From Our 2006 Archives
Induced Labor Tied to Maternal Risk
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Women With Drug-Induced Labor at Twice the Risk for Rare but Often Fatal Complication
Researchers in Canada concluded that labor induction doubles a woman's risk for developing the complication, which is a leading cause of delivery-related maternal death.
About one in five births in the U.S. involves medical induction, and the researchers believe the practice may be responsible for as many as 40 cases of amniotic-fluid embolism and 15 deaths each year in this country.
Labor induction is often medically necessary, such as when the baby is full-term and continuing the pregnancy presents a risk to either mother or baby.
But labor induction is also increasingly performed when there is no medical reason for it, usually for the convenience of either the physician or the parents-to-be.
Michael S. Kramer, MD, one of the study's researchers, says anyone considering elective labor induction should be aware of the risk.
"This finding should give people pause when they are contemplating an induction that is not medically indicated," he tells WebMD. "This complication is very rare, but it is also very serious."
Risk of Fatal Embolisms
The causes of amniotic-fluid embolism are not well understood.
The condition occurs with little warning during or shortly after delivery, when amniotic fluid enters the mother's bloodstream, causing life-threatening respiratory distress, a drop in blood pressure, and shock.
In an effort to get a better idea of who is most at risk for the condition, Kramer and colleagues at Montreal's McGill University and the Canadian Institute of Health Research examined more than 3 million Canadian hospital deliveries performed between 1991 and 2002.
The researchers identified 180 cases of amniotic-fluid embolism, 24 of them fatal. That equaled six cases per 100,000 deliveries, and just under one death per 100,000 deliveries.
The researchers found that overall risk for an embolism was twice as high among women whose labors were medically induced.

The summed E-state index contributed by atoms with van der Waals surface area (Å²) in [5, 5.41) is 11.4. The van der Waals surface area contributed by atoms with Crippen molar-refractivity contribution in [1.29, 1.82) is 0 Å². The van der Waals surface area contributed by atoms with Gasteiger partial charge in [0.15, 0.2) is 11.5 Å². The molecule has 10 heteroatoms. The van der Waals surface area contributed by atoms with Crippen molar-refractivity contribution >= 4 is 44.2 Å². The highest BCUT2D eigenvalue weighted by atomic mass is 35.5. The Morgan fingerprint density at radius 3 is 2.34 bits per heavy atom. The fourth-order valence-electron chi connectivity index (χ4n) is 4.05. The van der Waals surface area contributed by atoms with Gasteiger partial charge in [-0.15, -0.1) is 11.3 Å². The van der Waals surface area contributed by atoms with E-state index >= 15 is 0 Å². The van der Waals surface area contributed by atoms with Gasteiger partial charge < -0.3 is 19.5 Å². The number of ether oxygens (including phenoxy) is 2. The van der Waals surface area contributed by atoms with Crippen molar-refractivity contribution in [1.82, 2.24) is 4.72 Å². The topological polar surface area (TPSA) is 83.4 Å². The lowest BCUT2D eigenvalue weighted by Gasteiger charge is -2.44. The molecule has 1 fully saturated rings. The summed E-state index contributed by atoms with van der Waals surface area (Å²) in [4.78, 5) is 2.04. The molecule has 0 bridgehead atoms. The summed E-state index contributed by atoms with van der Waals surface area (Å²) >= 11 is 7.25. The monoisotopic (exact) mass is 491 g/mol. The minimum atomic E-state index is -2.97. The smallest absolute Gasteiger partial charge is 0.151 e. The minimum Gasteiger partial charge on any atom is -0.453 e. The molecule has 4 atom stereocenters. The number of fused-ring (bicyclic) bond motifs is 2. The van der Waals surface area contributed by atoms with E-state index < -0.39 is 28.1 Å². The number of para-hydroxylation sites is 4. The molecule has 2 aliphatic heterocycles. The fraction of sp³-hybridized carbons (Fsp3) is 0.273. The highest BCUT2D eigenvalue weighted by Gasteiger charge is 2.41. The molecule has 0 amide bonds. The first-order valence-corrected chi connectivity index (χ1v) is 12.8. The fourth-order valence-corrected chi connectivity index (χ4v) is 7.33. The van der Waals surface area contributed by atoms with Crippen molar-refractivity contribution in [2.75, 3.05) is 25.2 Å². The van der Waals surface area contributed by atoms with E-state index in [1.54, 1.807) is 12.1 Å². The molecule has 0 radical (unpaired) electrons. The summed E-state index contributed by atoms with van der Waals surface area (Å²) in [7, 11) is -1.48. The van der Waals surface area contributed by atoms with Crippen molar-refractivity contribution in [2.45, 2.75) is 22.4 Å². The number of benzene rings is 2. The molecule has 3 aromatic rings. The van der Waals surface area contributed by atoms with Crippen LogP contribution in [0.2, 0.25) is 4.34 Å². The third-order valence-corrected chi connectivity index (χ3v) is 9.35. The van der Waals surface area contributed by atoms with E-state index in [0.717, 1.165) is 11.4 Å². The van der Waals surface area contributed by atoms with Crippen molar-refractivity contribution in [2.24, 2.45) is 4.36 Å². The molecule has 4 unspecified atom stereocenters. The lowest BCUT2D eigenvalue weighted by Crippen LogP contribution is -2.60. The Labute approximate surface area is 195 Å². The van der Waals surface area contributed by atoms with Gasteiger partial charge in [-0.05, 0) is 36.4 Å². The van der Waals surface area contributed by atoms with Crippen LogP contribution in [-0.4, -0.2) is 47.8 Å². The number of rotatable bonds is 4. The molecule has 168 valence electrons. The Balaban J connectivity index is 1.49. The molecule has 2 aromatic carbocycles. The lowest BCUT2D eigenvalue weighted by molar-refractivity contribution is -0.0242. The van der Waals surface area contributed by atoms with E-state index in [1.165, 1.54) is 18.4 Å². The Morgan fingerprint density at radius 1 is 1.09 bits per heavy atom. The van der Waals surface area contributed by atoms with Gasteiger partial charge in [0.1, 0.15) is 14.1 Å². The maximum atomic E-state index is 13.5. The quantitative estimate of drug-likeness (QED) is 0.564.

The risk of a fatal embolism was 3 1/2 times higher among women who had induced labors than among those who did not.
While the absolute risk associated with labor induction was low -- no more than five cases and two deaths per 100,000 induced births -- it was not insignificant, critical care specialist Jason Moore, MD, tells WebMD.
"More and more deliveries involve medical induction," says the University of Pittsburgh Medical Center assistant professor. "This is an important study because it refines our understanding of the risk factors."
Early diagnosis of amniotic-fluid embolism is difficult. Because it progresses so quickly, diagnosis is often confirmed only after the patient has died.
In an editorial accompanying the Canadian study, Moore wrote that a clearer understanding of the risk factors associated with amniotic-fluid embolism could help clinicians identify at-risk women earlier.
But he tells WebMD there is no guarantee this would lead to fewer deaths.
"We really can't say that, because the only treatment we have to offer is supportive care," he says.
SOURCES: Kramer, M. The Lancet, Oct. 21, 2006; vol 368: pp 1444-1448. Michael S. Kramer, MD, scientific director, Institute of Human Development and Child and Youth Health, Canadian Institute of Health Research; medical faculty, department of pediatrics and department of epidemiology and biostatistics, McGill University, Montreal. Jason Moore, assistant professor of critical care medicine, University of Pittsburgh Medical Center.
© 2006 WebMD Inc. All rights reserved.
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